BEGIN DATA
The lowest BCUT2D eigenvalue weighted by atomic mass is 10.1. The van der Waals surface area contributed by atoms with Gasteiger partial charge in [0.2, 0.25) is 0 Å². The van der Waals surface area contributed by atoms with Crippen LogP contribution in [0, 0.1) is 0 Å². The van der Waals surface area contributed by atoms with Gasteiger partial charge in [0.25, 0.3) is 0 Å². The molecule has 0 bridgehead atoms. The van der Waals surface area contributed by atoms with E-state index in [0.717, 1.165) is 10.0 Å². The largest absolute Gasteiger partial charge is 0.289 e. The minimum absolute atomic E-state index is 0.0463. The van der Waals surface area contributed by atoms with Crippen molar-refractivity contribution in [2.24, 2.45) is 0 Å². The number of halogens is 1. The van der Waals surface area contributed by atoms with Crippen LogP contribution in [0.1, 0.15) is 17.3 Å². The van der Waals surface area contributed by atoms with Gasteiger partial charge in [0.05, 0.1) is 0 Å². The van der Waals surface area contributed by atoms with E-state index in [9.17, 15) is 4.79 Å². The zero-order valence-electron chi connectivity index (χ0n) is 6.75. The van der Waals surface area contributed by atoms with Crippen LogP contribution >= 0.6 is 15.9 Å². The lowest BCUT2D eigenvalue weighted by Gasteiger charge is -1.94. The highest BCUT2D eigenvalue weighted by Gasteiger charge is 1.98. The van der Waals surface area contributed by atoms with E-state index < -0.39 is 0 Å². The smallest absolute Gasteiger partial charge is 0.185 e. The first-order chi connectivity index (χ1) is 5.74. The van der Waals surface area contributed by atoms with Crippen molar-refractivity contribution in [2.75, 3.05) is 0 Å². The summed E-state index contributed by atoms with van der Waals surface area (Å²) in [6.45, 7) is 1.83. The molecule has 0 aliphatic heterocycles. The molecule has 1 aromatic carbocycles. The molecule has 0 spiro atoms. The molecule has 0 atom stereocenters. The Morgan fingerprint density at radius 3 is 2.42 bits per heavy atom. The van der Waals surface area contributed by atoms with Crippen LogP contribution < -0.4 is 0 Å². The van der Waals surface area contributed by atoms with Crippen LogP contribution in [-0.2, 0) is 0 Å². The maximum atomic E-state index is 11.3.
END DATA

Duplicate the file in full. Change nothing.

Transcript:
The lowest BCUT2D eigenvalue weighted by atomic mass is 10.1. The van der Waals surface area contributed by atoms with Gasteiger partial charge in [0.2, 0.25) is 0 Å². The van der Waals surface area contributed by atoms with Crippen LogP contribution in [0, 0.1) is 0 Å². The van der Waals surface area contributed by atoms with Gasteiger partial charge in [0.25, 0.3) is 0 Å². The molecule has 0 bridgehead atoms. The van der Waals surface area contributed by atoms with E-state index in [0.717, 1.165) is 10.0 Å². The largest absolute Gasteiger partial charge is 0.289 e. The minimum absolute atomic E-state index is 0.0463. The van der Waals surface area contributed by atoms with Crippen molar-refractivity contribution in [2.24, 2.45) is 0 Å². The number of halogens is 1. The van der Waals surface area contributed by atoms with Crippen LogP contribution in [0.1, 0.15) is 17.3 Å². The van der Waals surface area contributed by atoms with Gasteiger partial charge in [0.05, 0.1) is 0 Å². The van der Waals surface area contributed by atoms with E-state index in [9.17, 15) is 4.79 Å². The zero-order valence-electron chi connectivity index (χ0n) is 6.75. The van der Waals surface area contributed by atoms with Crippen LogP contribution >= 0.6 is 15.9 Å². The lowest BCUT2D eigenvalue weighted by Gasteiger charge is -1.94. The highest BCUT2D eigenvalue weighted by Gasteiger charge is 1.98. The van der Waals surface area contributed by atoms with E-state index < -0.39 is 0 Å². The smallest absolute Gasteiger partial charge is 0.185 e. The first-order chi connectivity index (χ1) is 5.74. The van der Waals surface area contributed by atoms with Crippen molar-refractivity contribution in [2.75, 3.05) is 0 Å². The summed E-state index contributed by atoms with van der Waals surface area (Å²) in [6.45, 7) is 1.83. The molecule has 0 aliphatic heterocycles. The molecule has 1 aromatic carbocycles. The molecule has 0 spiro atoms. The molecule has 0 atom stereocenters. The Morgan fingerprint density at radius 3 is 2.42 bits per heavy atom. The van der Waals surface area contributed by atoms with Crippen LogP contribution < -0.4 is 0 Å². The van der Waals surface area contributed by atoms with Crippen LogP contribution in [-0.2, 0) is 0 Å². The maximum atomic E-state index is 11.3.